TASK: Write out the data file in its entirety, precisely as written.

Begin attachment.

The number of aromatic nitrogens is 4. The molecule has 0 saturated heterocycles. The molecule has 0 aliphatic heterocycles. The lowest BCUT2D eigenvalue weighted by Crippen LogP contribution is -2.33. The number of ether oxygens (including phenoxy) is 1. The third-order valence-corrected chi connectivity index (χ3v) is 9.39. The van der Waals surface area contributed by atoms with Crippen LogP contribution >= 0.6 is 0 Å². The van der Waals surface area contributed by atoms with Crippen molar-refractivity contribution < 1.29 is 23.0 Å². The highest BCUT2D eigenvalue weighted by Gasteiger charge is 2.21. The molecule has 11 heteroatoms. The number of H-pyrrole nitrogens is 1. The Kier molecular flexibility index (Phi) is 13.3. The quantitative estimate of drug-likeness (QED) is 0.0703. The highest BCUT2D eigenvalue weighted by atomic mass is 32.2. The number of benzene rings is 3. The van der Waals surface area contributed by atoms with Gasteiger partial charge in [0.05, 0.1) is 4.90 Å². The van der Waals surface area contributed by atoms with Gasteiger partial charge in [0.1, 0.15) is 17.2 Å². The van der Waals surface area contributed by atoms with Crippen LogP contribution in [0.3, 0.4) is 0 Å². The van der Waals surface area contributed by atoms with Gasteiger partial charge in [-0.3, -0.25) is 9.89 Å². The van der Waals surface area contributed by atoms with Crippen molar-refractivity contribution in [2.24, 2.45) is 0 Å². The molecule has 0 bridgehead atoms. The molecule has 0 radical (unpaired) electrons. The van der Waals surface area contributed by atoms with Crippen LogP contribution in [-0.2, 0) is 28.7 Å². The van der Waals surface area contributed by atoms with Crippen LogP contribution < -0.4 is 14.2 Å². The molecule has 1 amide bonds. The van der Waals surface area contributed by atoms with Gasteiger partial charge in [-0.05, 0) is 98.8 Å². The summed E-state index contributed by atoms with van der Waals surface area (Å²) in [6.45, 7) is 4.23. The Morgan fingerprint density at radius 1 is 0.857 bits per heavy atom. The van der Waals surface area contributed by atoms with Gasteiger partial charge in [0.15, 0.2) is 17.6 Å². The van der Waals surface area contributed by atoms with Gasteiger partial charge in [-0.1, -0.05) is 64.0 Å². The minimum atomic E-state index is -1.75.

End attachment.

The number of aromatic nitrogens is 4. The molecule has 0 saturated heterocycles. The molecule has 0 aliphatic heterocycles. The lowest BCUT2D eigenvalue weighted by Crippen LogP contribution is -2.33. The number of ether oxygens (including phenoxy) is 1. The third-order valence-corrected chi connectivity index (χ3v) is 9.39. The van der Waals surface area contributed by atoms with Crippen LogP contribution >= 0.6 is 0 Å². The van der Waals surface area contributed by atoms with Crippen molar-refractivity contribution < 1.29 is 23.0 Å². The highest BCUT2D eigenvalue weighted by Gasteiger charge is 2.21. The molecule has 11 heteroatoms. The number of H-pyrrole nitrogens is 1. The Kier molecular flexibility index (Phi) is 13.3. The quantitative estimate of drug-likeness (QED) is 0.0703. The highest BCUT2D eigenvalue weighted by atomic mass is 32.2. The number of benzene rings is 3. The van der Waals surface area contributed by atoms with Gasteiger partial charge in [0.05, 0.1) is 4.90 Å². The van der Waals surface area contributed by atoms with Gasteiger partial charge in [0.1, 0.15) is 17.2 Å². The van der Waals surface area contributed by atoms with Crippen LogP contribution in [0.3, 0.4) is 0 Å². The van der Waals surface area contributed by atoms with Gasteiger partial charge in [-0.3, -0.25) is 9.89 Å². The van der Waals surface area contributed by atoms with Crippen molar-refractivity contribution in [2.24, 2.45) is 0 Å². The molecule has 0 bridgehead atoms. The molecule has 0 radical (unpaired) electrons. The van der Waals surface area contributed by atoms with Crippen LogP contribution in [-0.2, 0) is 28.7 Å². The van der Waals surface area contributed by atoms with Crippen LogP contribution < -0.4 is 14.2 Å². The molecule has 1 amide bonds. The van der Waals surface area contributed by atoms with Gasteiger partial charge in [-0.05, 0) is 98.8 Å². The summed E-state index contributed by atoms with van der Waals surface area (Å²) in [6.45, 7) is 4.23. The Morgan fingerprint density at radius 1 is 0.857 bits per heavy atom. The van der Waals surface area contributed by atoms with Gasteiger partial charge in [0.15, 0.2) is 17.6 Å². The van der Waals surface area contributed by atoms with Gasteiger partial charge in [-0.1, -0.05) is 64.0 Å². The minimum atomic E-state index is -1.75.